A Halifax-area man convicted of second-degree murder will serve the next 15 years in prison before he’s eligible for parole.

Paul Trevor Calnen was convicted of murdering his girlfriend Reita Jordan before burning her body.

There was a round of applause and lots of hugs following the sentencing.  

“It doesn't change it,” said Donna Jordan, Reita’s mother. “It doesn't change the sadness. I mean, there's a lot of broken hearts in there today.”

“No one's ever going to heal,” said Warren Jordan, Reita’s father.“We'll think about her every day.”

During sentencing, Justice James Chipman called Calnen's crimes senseless, cruel and cowardly.

“Justice Chipman did a great job,” said Crown prosecutor Rick Woodburn. “He considered all the factors, considered the law and came up with a just parole and eligibility.”

The Crown was pushing for Calnen to serve 17 years before being eligible for parole, while the defence argued for the minimum sentence of 10 years.

“It was a bit higher on both charges than what we asked for,” said defence lawyer Peter Planetta. “It was less than what the Crown asked for though so kind of split the difference.”

Calnen chose not to speak during sentencing. He appeared upset as the judge read aloud how he disposed of the body. Calnen pleaded guilty to indecently interfering with human remains.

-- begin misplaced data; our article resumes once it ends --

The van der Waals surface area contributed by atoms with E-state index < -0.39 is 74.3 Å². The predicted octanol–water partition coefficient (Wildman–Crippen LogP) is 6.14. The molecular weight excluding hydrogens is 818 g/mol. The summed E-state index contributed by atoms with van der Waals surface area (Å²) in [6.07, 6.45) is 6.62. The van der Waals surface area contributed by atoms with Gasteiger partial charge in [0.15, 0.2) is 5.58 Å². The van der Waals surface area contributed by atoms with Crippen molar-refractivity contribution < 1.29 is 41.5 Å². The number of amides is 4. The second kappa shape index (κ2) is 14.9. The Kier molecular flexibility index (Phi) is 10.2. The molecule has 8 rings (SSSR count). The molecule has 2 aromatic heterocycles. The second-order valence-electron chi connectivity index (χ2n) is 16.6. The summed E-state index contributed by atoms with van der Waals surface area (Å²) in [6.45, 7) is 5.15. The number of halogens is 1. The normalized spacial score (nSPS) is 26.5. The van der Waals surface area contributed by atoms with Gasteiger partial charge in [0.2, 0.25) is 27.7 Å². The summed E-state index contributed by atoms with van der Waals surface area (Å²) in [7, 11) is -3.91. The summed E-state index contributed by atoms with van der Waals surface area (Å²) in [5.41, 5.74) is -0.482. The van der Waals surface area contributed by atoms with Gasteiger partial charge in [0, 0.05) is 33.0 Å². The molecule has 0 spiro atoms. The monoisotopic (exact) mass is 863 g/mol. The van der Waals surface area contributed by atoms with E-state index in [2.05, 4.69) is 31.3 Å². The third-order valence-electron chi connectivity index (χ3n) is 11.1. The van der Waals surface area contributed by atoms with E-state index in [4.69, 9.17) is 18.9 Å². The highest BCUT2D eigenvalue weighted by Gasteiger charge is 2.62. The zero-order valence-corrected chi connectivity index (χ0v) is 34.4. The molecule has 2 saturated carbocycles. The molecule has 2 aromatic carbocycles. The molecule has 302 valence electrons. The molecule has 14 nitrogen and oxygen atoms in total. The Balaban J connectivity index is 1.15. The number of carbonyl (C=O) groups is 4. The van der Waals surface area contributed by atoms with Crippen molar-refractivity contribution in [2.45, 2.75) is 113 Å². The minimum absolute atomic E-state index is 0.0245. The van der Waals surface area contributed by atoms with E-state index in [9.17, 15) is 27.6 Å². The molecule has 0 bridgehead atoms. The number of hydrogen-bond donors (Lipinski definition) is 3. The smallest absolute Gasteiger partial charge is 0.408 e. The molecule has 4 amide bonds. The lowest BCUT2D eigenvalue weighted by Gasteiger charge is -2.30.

“In this particular case, the offense was so bad and so horrific that he decided to give the max sentence, which is five years,” said Woodburn.

Jordan was reported missing in April, 2013. Calnen was arrested two months later.

Calnen maintained that Jordan died throwing a punch at him, then fell down a set of stairs at his home in Hammonds Plains, N.S.

He admitted to dumping her body in Ingramport, N.S., before moving and burning it on a logging road in Musquodoboit, N.S.

Jordan’s remains have never been found.

The defence says there will be an appeal, which has to be completed in 30 days.

“I don't know how the sentence will play into that, but the conviction is being appealed,” said Planetta.

With files from CTV Atlantic’s Matt Woodman.